Sport is a central cultural element for populations worldwide, not least due to its intense relationship with the media. Interest in sport and its coverage in the media are massive, and they periodically become the predominant topic of conversation. But, coverage and the nature of the relationship between sport and media vary by continent, country, and sometimes even by city, often in relation to the nation as an imagined community (Anderson, 2006). Mega-events like the Olympic Games and the FIFA World Cup demonstrate the impact of the sport-media nexus on political and economic systems (Wenner & Billings, 2017). Yet, while we can observe these influences in virtually all societies, they do so in very different ways.
Theories of mediatization (Hepp, 2020; Hepp, Hjavard & Lundby, 2015; Schulz, 2004) try to describe and explain these phenomena. Hepp (2013) defines mediatization as “a concept used to analyse the (long-term) interrelation between the change of media and communication on the one hand, and the change of culture and society on the other hand in a critical manner” (p. 619). Hjarvard (2013) describes mediatization as the growing interdependency between media and other social and cultural domains – like sport. Several studies have focused on sport and mediatization regarding different aspects of social media, various sports (Birkner & Nölleke, 2016; Frandsen, 2016; 2020, Nölleke & Birkner, 2019) and the development of “media sport” (Horky, 2009; Wenner, 1998). Recently, Frandsen (2020) presented an overview of mediatization as an analytical perspective in sport and proposed the idea of “media becoming sport”, using the example of Esport (p. 116).
The Covid-19 pandemic has added new challenges for sport and its mediatization all over the world. In particular, the postponement, eventual cancellations of big events like the Tokyo Olympics and coverage of others from empty stadiums reveals how strongly sport and media are mutually dependent. Therefore, we call for contributions addressing such effects and debates about how the pandemic has raised important questions regarding the mediatization of sport today. Answers to such questions can be found not just in relation to sport media, but also journalism, politics, law, economy or culture.
The aim of this special issue is to discuss how the relationship between media and sport varies across the world, especially when comparing sport communication in different countries and media frameworks. The focus is not only on sport and sport disciplines, but also on issues such as the impact of nationalism and identity, and the relationships between fan cultures and new digital technologies (Hutchins & Rowe, 2013; Skey et al., 2018). Analysing the intertwinement of media and sport, and their impact on societies, will provide further insights into countries’ media systems, sport systems, and political cultures. The relationships between what can be called “national sport” and global sporting events is of particular interest.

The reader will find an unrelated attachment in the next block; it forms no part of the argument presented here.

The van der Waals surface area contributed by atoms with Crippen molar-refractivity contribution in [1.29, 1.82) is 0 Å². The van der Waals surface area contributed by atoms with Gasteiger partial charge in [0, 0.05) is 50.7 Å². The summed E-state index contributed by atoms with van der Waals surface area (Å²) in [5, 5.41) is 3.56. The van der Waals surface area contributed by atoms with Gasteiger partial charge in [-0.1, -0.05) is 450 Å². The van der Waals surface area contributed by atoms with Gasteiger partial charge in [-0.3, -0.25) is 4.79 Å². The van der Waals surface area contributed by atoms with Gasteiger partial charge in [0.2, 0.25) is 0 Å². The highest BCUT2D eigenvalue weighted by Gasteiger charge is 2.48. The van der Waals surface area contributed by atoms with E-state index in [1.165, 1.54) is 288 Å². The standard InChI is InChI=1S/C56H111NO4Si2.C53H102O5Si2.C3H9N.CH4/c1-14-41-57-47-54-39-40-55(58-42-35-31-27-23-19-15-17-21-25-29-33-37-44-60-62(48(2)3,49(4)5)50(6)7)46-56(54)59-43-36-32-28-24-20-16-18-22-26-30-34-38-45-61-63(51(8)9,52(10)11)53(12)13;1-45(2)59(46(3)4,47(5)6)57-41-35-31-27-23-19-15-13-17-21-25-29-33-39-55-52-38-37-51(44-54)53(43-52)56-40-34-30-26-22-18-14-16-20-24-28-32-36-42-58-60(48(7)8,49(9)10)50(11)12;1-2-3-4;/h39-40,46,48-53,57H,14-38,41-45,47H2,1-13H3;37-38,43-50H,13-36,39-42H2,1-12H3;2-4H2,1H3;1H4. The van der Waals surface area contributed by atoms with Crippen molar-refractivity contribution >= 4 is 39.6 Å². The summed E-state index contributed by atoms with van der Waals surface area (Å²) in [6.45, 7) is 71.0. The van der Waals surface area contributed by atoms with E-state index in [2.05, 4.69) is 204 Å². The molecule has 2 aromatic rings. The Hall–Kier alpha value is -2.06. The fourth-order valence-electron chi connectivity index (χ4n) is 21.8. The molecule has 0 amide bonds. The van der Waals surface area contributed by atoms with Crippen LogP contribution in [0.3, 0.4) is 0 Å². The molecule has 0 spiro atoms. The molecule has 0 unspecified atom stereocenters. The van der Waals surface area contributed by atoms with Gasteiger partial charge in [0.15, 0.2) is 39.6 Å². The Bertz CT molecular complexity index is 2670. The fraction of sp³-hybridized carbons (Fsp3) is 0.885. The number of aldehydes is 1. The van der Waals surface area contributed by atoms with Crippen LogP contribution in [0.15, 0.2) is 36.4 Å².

Topics for this special issue may include:
- The media-related behavior of sportspeople in different sports;
- The development of interdependencies between sport and media in different countries;
- The impact of mediatization on sporting media events;
- The impact of political and societal conditions on the development and mediatization of sport;
- The influence of media logic (Altheide & Snow, 1979) on sport;
- The influence of the pandemic on professional and grassroots sport, and on political and cultural systems in different regions;
- The integration of media and mediated communication into the everyday life of organizations and athletes;
- The processes of datafication and datafied communication as drivers of change in sport.
This special issue encourages submissions grounded in comparative and interdisciplinary perspectives on several topics including, but not limited to, sport and its mediatization in different regions, as well as sporting events and their impact on economies, political and/or cultural systems. We hope that scholars, especially those based outside countries featuring big media sport, will contribute submissions examining specific situations in various nations and regions. We wish to attract scholars from different research fields, including sport sociology, media studies and communication research, as well as economics, political science, cultural studies, history and others. Our overall aim is to advance debate on the importance of traditional and new media sport communication in a global perspective. Scholars and practitioners from Asia and Africa are especially encouraged to submit manuscripts to this Special Issue.
Manuscripts for this special issue should be submitted beginning May 1st 2021 and before October 1st 2021 at http://mc.manuscriptcentral.com/commsport to facilitate full consideration. In the submission process, authors should mention in their cover letter that the submission is for the “Sport and Mediatization” special issue of Communication & Sport and choose “Sport and Mediatization Special Issue” as the “Manuscript Type”. Manuscripts should follow the Manuscript Submission Guidelines at https://journals.sagepub.com/home/com. All manuscripts will be subject to peer review under the supervision of the Special Issue Editors and Editor-in-Chief. Expressions of interest, abstracts for consideration, and questions may be directed to the Special Issue Editors:
To view the complete call for papers: https://journals.sagepub.com/pb-assets/cmscontent/COM/SportandMediatizationFinalCASSpecialIssueCFP-1610583803257.pdf